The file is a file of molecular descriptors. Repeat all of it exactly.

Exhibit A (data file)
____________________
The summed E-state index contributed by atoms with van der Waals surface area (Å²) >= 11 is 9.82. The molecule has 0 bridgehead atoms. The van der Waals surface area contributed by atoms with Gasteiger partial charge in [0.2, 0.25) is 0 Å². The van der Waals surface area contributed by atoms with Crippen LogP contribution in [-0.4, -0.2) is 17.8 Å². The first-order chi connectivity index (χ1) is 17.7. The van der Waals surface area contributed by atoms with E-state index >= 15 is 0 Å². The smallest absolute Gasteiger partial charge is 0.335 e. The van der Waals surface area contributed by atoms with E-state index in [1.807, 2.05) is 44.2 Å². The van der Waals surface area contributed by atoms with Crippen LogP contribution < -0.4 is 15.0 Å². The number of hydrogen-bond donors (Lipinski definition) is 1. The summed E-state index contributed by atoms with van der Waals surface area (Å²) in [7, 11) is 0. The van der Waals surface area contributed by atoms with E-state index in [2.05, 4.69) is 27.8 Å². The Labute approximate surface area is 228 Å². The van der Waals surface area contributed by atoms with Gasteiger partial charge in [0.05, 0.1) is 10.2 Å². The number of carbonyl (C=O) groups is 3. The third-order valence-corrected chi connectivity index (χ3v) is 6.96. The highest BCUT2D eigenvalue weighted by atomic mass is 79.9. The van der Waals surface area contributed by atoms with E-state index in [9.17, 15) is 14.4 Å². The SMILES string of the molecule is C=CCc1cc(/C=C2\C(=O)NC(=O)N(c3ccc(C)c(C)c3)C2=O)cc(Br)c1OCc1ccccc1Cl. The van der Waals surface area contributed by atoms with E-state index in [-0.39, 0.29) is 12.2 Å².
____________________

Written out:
The summed E-state index contributed by atoms with van der Waals surface area (Å²) >= 11 is 9.82. The molecule has 0 bridgehead atoms. The van der Waals surface area contributed by atoms with Gasteiger partial charge in [0.2, 0.25) is 0 Å². The van der Waals surface area contributed by atoms with Crippen LogP contribution in [-0.4, -0.2) is 17.8 Å². The first-order chi connectivity index (χ1) is 17.7. The van der Waals surface area contributed by atoms with E-state index >= 15 is 0 Å². The smallest absolute Gasteiger partial charge is 0.335 e. The van der Waals surface area contributed by atoms with E-state index in [1.807, 2.05) is 44.2 Å². The van der Waals surface area contributed by atoms with Crippen LogP contribution < -0.4 is 15.0 Å². The number of hydrogen-bond donors (Lipinski definition) is 1. The summed E-state index contributed by atoms with van der Waals surface area (Å²) in [7, 11) is 0. The van der Waals surface area contributed by atoms with E-state index in [2.05, 4.69) is 27.8 Å². The Labute approximate surface area is 228 Å². The van der Waals surface area contributed by atoms with Gasteiger partial charge in [0.05, 0.1) is 10.2 Å². The number of carbonyl (C=O) groups is 3. The third-order valence-corrected chi connectivity index (χ3v) is 6.96. The highest BCUT2D eigenvalue weighted by atomic mass is 79.9. The van der Waals surface area contributed by atoms with E-state index in [9.17, 15) is 14.4 Å². The SMILES string of the molecule is C=CCc1cc(/C=C2\C(=O)NC(=O)N(c3ccc(C)c(C)c3)C2=O)cc(Br)c1OCc1ccccc1Cl. The van der Waals surface area contributed by atoms with E-state index in [-0.39, 0.29) is 12.2 Å².